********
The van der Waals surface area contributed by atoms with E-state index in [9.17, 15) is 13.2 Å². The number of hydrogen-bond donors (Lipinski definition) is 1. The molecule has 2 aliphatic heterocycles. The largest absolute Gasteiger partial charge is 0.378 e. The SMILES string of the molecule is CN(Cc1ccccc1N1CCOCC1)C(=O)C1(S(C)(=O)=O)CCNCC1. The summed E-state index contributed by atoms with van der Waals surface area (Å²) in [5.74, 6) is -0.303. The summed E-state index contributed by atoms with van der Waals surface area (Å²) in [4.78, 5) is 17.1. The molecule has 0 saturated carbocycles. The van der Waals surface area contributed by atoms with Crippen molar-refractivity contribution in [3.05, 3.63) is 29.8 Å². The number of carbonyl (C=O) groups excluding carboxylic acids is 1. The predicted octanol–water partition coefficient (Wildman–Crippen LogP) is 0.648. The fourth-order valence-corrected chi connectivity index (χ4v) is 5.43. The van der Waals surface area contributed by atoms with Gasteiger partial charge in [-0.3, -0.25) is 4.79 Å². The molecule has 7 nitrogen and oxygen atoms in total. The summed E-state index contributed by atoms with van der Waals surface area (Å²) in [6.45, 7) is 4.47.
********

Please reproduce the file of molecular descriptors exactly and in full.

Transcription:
The van der Waals surface area contributed by atoms with E-state index in [9.17, 15) is 13.2 Å². The number of hydrogen-bond donors (Lipinski definition) is 1. The molecule has 2 aliphatic heterocycles. The largest absolute Gasteiger partial charge is 0.378 e. The SMILES string of the molecule is CN(Cc1ccccc1N1CCOCC1)C(=O)C1(S(C)(=O)=O)CCNCC1. The summed E-state index contributed by atoms with van der Waals surface area (Å²) in [5.74, 6) is -0.303. The summed E-state index contributed by atoms with van der Waals surface area (Å²) in [4.78, 5) is 17.1. The molecule has 0 saturated carbocycles. The van der Waals surface area contributed by atoms with Crippen molar-refractivity contribution in [3.05, 3.63) is 29.8 Å². The number of carbonyl (C=O) groups excluding carboxylic acids is 1. The predicted octanol–water partition coefficient (Wildman–Crippen LogP) is 0.648. The fourth-order valence-corrected chi connectivity index (χ4v) is 5.43. The van der Waals surface area contributed by atoms with Gasteiger partial charge in [-0.3, -0.25) is 4.79 Å². The molecule has 7 nitrogen and oxygen atoms in total. The summed E-state index contributed by atoms with van der Waals surface area (Å²) in [6.45, 7) is 4.47.